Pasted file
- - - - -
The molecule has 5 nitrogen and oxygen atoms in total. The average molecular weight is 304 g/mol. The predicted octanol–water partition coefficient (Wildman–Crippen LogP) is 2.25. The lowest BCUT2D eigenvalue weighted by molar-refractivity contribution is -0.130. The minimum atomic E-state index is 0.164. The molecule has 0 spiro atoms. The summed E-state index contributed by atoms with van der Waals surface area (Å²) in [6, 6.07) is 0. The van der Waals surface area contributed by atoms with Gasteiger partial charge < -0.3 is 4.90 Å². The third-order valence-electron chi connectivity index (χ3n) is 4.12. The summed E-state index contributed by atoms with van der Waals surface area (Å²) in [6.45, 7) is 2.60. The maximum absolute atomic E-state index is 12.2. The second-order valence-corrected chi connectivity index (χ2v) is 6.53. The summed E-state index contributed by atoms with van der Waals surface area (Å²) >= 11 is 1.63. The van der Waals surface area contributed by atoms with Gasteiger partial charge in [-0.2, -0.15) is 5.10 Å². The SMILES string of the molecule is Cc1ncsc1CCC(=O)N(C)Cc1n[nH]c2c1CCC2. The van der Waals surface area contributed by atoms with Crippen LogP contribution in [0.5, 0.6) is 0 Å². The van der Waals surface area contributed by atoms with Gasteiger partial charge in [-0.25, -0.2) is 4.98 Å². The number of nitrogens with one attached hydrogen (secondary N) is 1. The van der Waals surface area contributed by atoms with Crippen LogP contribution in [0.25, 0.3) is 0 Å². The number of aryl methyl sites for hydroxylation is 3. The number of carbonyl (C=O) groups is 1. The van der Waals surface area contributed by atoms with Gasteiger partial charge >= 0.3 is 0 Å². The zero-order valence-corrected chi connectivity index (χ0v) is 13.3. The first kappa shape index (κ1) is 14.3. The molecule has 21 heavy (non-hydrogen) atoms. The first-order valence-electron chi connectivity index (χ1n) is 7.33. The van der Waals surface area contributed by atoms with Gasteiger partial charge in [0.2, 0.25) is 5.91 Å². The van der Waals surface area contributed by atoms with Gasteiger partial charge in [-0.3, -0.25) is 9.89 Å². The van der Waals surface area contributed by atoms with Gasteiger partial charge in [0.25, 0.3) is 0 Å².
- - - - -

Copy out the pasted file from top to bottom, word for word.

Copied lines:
The molecule has 5 nitrogen and oxygen atoms in total. The average molecular weight is 304 g/mol. The predicted octanol–water partition coefficient (Wildman–Crippen LogP) is 2.25. The lowest BCUT2D eigenvalue weighted by molar-refractivity contribution is -0.130. The minimum atomic E-state index is 0.164. The molecule has 0 spiro atoms. The summed E-state index contributed by atoms with van der Waals surface area (Å²) in [6, 6.07) is 0. The van der Waals surface area contributed by atoms with Gasteiger partial charge < -0.3 is 4.90 Å². The third-order valence-electron chi connectivity index (χ3n) is 4.12. The summed E-state index contributed by atoms with van der Waals surface area (Å²) in [6.45, 7) is 2.60. The maximum absolute atomic E-state index is 12.2. The second-order valence-corrected chi connectivity index (χ2v) is 6.53. The summed E-state index contributed by atoms with van der Waals surface area (Å²) >= 11 is 1.63. The van der Waals surface area contributed by atoms with Gasteiger partial charge in [-0.2, -0.15) is 5.10 Å². The SMILES string of the molecule is Cc1ncsc1CCC(=O)N(C)Cc1n[nH]c2c1CCC2. The van der Waals surface area contributed by atoms with Crippen LogP contribution in [0.5, 0.6) is 0 Å². The van der Waals surface area contributed by atoms with Gasteiger partial charge in [-0.25, -0.2) is 4.98 Å². The number of nitrogens with one attached hydrogen (secondary N) is 1. The van der Waals surface area contributed by atoms with Crippen LogP contribution in [0.25, 0.3) is 0 Å². The number of aryl methyl sites for hydroxylation is 3. The number of carbonyl (C=O) groups is 1. The van der Waals surface area contributed by atoms with Gasteiger partial charge >= 0.3 is 0 Å². The zero-order valence-corrected chi connectivity index (χ0v) is 13.3. The first kappa shape index (κ1) is 14.3. The molecule has 21 heavy (non-hydrogen) atoms. The first-order valence-electron chi connectivity index (χ1n) is 7.33. The van der Waals surface area contributed by atoms with Gasteiger partial charge in [0.2, 0.25) is 5.91 Å². The van der Waals surface area contributed by atoms with Gasteiger partial charge in [-0.3, -0.25) is 9.89 Å². The van der Waals surface area contributed by atoms with Gasteiger partial charge in [0.25, 0.3) is 0 Å².